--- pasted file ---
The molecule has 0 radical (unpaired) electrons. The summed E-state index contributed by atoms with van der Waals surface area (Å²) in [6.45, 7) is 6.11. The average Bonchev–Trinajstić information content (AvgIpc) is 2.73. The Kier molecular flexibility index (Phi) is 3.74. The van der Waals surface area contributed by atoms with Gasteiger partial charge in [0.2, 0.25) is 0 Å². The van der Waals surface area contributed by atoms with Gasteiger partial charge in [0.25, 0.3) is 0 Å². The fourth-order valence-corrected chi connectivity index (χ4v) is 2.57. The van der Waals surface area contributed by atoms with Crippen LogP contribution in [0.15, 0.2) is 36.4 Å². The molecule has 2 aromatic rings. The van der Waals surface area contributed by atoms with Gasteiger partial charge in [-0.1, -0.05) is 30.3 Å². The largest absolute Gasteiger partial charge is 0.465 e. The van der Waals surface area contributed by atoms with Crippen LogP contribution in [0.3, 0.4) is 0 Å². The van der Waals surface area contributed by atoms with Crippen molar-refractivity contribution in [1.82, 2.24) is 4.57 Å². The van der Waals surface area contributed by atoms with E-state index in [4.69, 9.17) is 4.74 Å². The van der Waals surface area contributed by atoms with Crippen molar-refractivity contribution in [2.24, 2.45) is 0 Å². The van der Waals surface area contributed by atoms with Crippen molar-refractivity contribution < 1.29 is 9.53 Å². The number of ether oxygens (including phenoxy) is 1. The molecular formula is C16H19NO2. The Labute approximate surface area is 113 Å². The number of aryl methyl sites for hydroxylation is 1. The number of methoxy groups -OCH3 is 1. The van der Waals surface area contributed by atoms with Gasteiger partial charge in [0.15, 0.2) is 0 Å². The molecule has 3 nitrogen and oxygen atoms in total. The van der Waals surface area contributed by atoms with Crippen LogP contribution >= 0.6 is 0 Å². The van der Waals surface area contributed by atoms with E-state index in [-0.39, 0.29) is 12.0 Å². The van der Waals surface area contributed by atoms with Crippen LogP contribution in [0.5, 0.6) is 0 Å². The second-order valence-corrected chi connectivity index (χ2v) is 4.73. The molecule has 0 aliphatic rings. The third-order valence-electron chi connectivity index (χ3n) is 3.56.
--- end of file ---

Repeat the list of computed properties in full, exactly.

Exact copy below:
The molecule has 0 radical (unpaired) electrons. The summed E-state index contributed by atoms with van der Waals surface area (Å²) in [6.45, 7) is 6.11. The average Bonchev–Trinajstić information content (AvgIpc) is 2.73. The Kier molecular flexibility index (Phi) is 3.74. The van der Waals surface area contributed by atoms with Gasteiger partial charge in [0.2, 0.25) is 0 Å². The van der Waals surface area contributed by atoms with Gasteiger partial charge in [0.25, 0.3) is 0 Å². The fourth-order valence-corrected chi connectivity index (χ4v) is 2.57. The van der Waals surface area contributed by atoms with Crippen LogP contribution in [0.15, 0.2) is 36.4 Å². The molecule has 2 aromatic rings. The van der Waals surface area contributed by atoms with Gasteiger partial charge in [-0.1, -0.05) is 30.3 Å². The largest absolute Gasteiger partial charge is 0.465 e. The van der Waals surface area contributed by atoms with Crippen LogP contribution in [0.3, 0.4) is 0 Å². The van der Waals surface area contributed by atoms with Crippen molar-refractivity contribution in [1.82, 2.24) is 4.57 Å². The van der Waals surface area contributed by atoms with E-state index in [4.69, 9.17) is 4.74 Å². The van der Waals surface area contributed by atoms with Crippen molar-refractivity contribution in [2.24, 2.45) is 0 Å². The van der Waals surface area contributed by atoms with Crippen molar-refractivity contribution < 1.29 is 9.53 Å². The number of ether oxygens (including phenoxy) is 1. The molecular formula is C16H19NO2. The Labute approximate surface area is 113 Å². The number of aryl methyl sites for hydroxylation is 1. The number of methoxy groups -OCH3 is 1. The van der Waals surface area contributed by atoms with Gasteiger partial charge in [0.15, 0.2) is 0 Å². The molecule has 3 nitrogen and oxygen atoms in total. The van der Waals surface area contributed by atoms with Crippen LogP contribution >= 0.6 is 0 Å². The van der Waals surface area contributed by atoms with E-state index in [-0.39, 0.29) is 12.0 Å². The van der Waals surface area contributed by atoms with Crippen LogP contribution in [0.5, 0.6) is 0 Å². The second-order valence-corrected chi connectivity index (χ2v) is 4.73. The molecule has 0 aliphatic rings. The third-order valence-electron chi connectivity index (χ3n) is 3.56.